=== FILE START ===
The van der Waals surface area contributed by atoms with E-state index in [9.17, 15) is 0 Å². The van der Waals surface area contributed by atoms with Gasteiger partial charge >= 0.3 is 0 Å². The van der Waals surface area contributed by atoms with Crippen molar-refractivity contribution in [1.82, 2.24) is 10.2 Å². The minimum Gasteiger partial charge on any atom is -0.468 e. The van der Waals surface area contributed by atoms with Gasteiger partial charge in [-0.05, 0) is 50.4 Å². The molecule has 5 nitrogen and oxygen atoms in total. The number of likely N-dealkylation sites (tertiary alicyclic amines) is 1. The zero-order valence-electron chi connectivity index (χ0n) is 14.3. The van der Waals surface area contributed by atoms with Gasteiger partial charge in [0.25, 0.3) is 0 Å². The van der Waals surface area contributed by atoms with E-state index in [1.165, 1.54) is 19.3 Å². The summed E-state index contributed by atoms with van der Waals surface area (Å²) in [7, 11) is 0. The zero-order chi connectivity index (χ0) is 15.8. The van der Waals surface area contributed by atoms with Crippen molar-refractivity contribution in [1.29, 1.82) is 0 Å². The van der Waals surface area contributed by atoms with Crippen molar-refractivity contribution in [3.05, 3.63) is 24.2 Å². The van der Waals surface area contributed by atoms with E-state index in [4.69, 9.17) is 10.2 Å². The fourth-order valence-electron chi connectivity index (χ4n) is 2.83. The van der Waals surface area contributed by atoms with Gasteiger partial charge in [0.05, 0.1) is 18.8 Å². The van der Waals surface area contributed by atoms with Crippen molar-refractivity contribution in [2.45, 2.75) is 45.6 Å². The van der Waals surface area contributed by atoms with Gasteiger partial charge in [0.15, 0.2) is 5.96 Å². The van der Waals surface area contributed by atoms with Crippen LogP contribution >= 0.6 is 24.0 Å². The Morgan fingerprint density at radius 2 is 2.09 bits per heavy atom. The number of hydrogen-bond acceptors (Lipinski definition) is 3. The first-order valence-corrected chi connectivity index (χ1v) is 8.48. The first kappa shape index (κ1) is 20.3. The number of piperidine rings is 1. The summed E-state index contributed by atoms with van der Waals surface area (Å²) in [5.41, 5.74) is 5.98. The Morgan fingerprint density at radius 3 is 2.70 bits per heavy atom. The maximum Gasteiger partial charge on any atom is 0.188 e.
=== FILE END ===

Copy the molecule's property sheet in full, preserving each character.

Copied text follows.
The van der Waals surface area contributed by atoms with E-state index in [9.17, 15) is 0 Å². The van der Waals surface area contributed by atoms with Gasteiger partial charge >= 0.3 is 0 Å². The van der Waals surface area contributed by atoms with Crippen molar-refractivity contribution in [1.82, 2.24) is 10.2 Å². The minimum Gasteiger partial charge on any atom is -0.468 e. The van der Waals surface area contributed by atoms with Gasteiger partial charge in [-0.05, 0) is 50.4 Å². The molecule has 5 nitrogen and oxygen atoms in total. The number of likely N-dealkylation sites (tertiary alicyclic amines) is 1. The zero-order valence-electron chi connectivity index (χ0n) is 14.3. The van der Waals surface area contributed by atoms with Gasteiger partial charge in [0.25, 0.3) is 0 Å². The van der Waals surface area contributed by atoms with E-state index in [1.165, 1.54) is 19.3 Å². The summed E-state index contributed by atoms with van der Waals surface area (Å²) in [7, 11) is 0. The zero-order chi connectivity index (χ0) is 15.8. The van der Waals surface area contributed by atoms with Crippen molar-refractivity contribution in [1.29, 1.82) is 0 Å². The van der Waals surface area contributed by atoms with Crippen molar-refractivity contribution in [3.05, 3.63) is 24.2 Å². The van der Waals surface area contributed by atoms with E-state index in [4.69, 9.17) is 10.2 Å². The fourth-order valence-electron chi connectivity index (χ4n) is 2.83. The van der Waals surface area contributed by atoms with Gasteiger partial charge in [0.05, 0.1) is 18.8 Å². The van der Waals surface area contributed by atoms with Crippen molar-refractivity contribution in [2.45, 2.75) is 45.6 Å². The van der Waals surface area contributed by atoms with Gasteiger partial charge in [0.15, 0.2) is 5.96 Å². The van der Waals surface area contributed by atoms with Crippen LogP contribution >= 0.6 is 24.0 Å². The Morgan fingerprint density at radius 2 is 2.09 bits per heavy atom. The number of hydrogen-bond acceptors (Lipinski definition) is 3. The first-order valence-corrected chi connectivity index (χ1v) is 8.48. The first kappa shape index (κ1) is 20.3. The number of piperidine rings is 1. The summed E-state index contributed by atoms with van der Waals surface area (Å²) in [5.41, 5.74) is 5.98. The Morgan fingerprint density at radius 3 is 2.70 bits per heavy atom. The maximum Gasteiger partial charge on any atom is 0.188 e.